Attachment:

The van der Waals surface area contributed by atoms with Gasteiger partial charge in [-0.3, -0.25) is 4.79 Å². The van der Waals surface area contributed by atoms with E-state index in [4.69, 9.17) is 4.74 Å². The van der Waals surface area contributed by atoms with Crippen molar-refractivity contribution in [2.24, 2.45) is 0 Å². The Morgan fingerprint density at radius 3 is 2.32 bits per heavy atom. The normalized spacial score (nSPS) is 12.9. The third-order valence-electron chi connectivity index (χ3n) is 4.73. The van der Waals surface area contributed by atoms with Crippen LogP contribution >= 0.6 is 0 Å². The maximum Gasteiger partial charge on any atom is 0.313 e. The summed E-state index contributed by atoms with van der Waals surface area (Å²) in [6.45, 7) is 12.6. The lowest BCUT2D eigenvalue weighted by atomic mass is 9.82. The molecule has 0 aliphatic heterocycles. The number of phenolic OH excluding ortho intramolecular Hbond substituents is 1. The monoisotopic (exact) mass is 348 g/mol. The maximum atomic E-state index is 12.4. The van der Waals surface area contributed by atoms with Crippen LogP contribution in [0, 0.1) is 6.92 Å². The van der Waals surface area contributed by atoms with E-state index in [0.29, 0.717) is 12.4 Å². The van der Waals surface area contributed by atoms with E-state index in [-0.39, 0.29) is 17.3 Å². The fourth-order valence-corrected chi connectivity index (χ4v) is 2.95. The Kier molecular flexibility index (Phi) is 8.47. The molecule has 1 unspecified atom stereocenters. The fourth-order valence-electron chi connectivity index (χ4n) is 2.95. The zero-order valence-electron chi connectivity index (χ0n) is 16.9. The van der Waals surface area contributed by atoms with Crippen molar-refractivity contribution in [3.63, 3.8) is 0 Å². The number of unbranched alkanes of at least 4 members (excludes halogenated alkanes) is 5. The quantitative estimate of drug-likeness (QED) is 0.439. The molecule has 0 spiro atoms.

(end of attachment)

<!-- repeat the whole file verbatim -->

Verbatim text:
The van der Waals surface area contributed by atoms with Gasteiger partial charge in [-0.3, -0.25) is 4.79 Å². The van der Waals surface area contributed by atoms with E-state index in [4.69, 9.17) is 4.74 Å². The van der Waals surface area contributed by atoms with Crippen molar-refractivity contribution in [2.24, 2.45) is 0 Å². The Morgan fingerprint density at radius 3 is 2.32 bits per heavy atom. The normalized spacial score (nSPS) is 12.9. The third-order valence-electron chi connectivity index (χ3n) is 4.73. The van der Waals surface area contributed by atoms with Crippen LogP contribution >= 0.6 is 0 Å². The maximum Gasteiger partial charge on any atom is 0.313 e. The summed E-state index contributed by atoms with van der Waals surface area (Å²) in [6.45, 7) is 12.6. The lowest BCUT2D eigenvalue weighted by atomic mass is 9.82. The molecule has 0 aliphatic heterocycles. The number of phenolic OH excluding ortho intramolecular Hbond substituents is 1. The monoisotopic (exact) mass is 348 g/mol. The maximum atomic E-state index is 12.4. The van der Waals surface area contributed by atoms with Crippen LogP contribution in [0, 0.1) is 6.92 Å². The van der Waals surface area contributed by atoms with E-state index in [0.29, 0.717) is 12.4 Å². The van der Waals surface area contributed by atoms with E-state index in [-0.39, 0.29) is 17.3 Å². The fourth-order valence-corrected chi connectivity index (χ4v) is 2.95. The Kier molecular flexibility index (Phi) is 8.47. The molecule has 1 unspecified atom stereocenters. The fourth-order valence-electron chi connectivity index (χ4n) is 2.95. The zero-order valence-electron chi connectivity index (χ0n) is 16.9. The van der Waals surface area contributed by atoms with Crippen molar-refractivity contribution in [3.63, 3.8) is 0 Å². The number of unbranched alkanes of at least 4 members (excludes halogenated alkanes) is 5. The quantitative estimate of drug-likeness (QED) is 0.439. The molecule has 0 spiro atoms.